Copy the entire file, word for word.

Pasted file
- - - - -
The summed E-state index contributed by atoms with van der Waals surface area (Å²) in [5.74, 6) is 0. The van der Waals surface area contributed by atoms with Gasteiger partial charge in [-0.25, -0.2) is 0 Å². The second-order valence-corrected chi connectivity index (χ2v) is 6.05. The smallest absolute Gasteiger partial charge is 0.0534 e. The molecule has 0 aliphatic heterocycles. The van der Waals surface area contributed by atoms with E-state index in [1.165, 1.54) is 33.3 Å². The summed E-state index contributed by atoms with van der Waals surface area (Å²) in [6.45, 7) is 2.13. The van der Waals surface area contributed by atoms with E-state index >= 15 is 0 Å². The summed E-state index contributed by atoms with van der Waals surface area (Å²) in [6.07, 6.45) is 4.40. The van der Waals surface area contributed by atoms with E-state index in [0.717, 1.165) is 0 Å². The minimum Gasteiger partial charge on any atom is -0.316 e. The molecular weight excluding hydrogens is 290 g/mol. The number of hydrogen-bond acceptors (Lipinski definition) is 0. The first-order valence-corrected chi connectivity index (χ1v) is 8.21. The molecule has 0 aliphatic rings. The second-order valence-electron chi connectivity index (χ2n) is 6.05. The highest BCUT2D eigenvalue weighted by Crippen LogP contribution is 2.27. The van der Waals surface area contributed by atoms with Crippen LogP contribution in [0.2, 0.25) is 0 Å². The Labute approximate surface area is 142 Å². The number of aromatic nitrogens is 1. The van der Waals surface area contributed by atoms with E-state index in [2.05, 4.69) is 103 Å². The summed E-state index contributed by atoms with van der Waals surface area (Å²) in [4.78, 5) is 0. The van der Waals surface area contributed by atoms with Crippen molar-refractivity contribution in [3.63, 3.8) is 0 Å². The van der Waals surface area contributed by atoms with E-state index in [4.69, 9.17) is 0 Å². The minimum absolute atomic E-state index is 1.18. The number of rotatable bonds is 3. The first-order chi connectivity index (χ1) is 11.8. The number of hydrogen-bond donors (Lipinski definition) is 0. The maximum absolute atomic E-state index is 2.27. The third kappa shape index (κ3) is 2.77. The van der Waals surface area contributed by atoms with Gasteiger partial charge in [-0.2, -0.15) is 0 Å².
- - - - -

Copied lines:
The summed E-state index contributed by atoms with van der Waals surface area (Å²) in [5.74, 6) is 0. The van der Waals surface area contributed by atoms with Gasteiger partial charge in [-0.25, -0.2) is 0 Å². The second-order valence-corrected chi connectivity index (χ2v) is 6.05. The smallest absolute Gasteiger partial charge is 0.0534 e. The molecule has 0 aliphatic heterocycles. The van der Waals surface area contributed by atoms with E-state index in [1.165, 1.54) is 33.3 Å². The summed E-state index contributed by atoms with van der Waals surface area (Å²) in [6.45, 7) is 2.13. The van der Waals surface area contributed by atoms with E-state index >= 15 is 0 Å². The summed E-state index contributed by atoms with van der Waals surface area (Å²) in [6.07, 6.45) is 4.40. The van der Waals surface area contributed by atoms with E-state index in [0.717, 1.165) is 0 Å². The minimum Gasteiger partial charge on any atom is -0.316 e. The molecular weight excluding hydrogens is 290 g/mol. The number of hydrogen-bond acceptors (Lipinski definition) is 0. The first-order valence-corrected chi connectivity index (χ1v) is 8.21. The molecule has 0 aliphatic rings. The second-order valence-electron chi connectivity index (χ2n) is 6.05. The highest BCUT2D eigenvalue weighted by Crippen LogP contribution is 2.27. The van der Waals surface area contributed by atoms with Crippen LogP contribution in [0.2, 0.25) is 0 Å². The Labute approximate surface area is 142 Å². The number of aromatic nitrogens is 1. The van der Waals surface area contributed by atoms with E-state index in [2.05, 4.69) is 103 Å². The summed E-state index contributed by atoms with van der Waals surface area (Å²) in [4.78, 5) is 0. The van der Waals surface area contributed by atoms with Crippen molar-refractivity contribution in [3.63, 3.8) is 0 Å². The van der Waals surface area contributed by atoms with E-state index in [4.69, 9.17) is 0 Å². The minimum absolute atomic E-state index is 1.18. The number of rotatable bonds is 3. The first-order chi connectivity index (χ1) is 11.8. The number of hydrogen-bond donors (Lipinski definition) is 0. The maximum absolute atomic E-state index is 2.27. The third kappa shape index (κ3) is 2.77. The van der Waals surface area contributed by atoms with Gasteiger partial charge in [-0.2, -0.15) is 0 Å².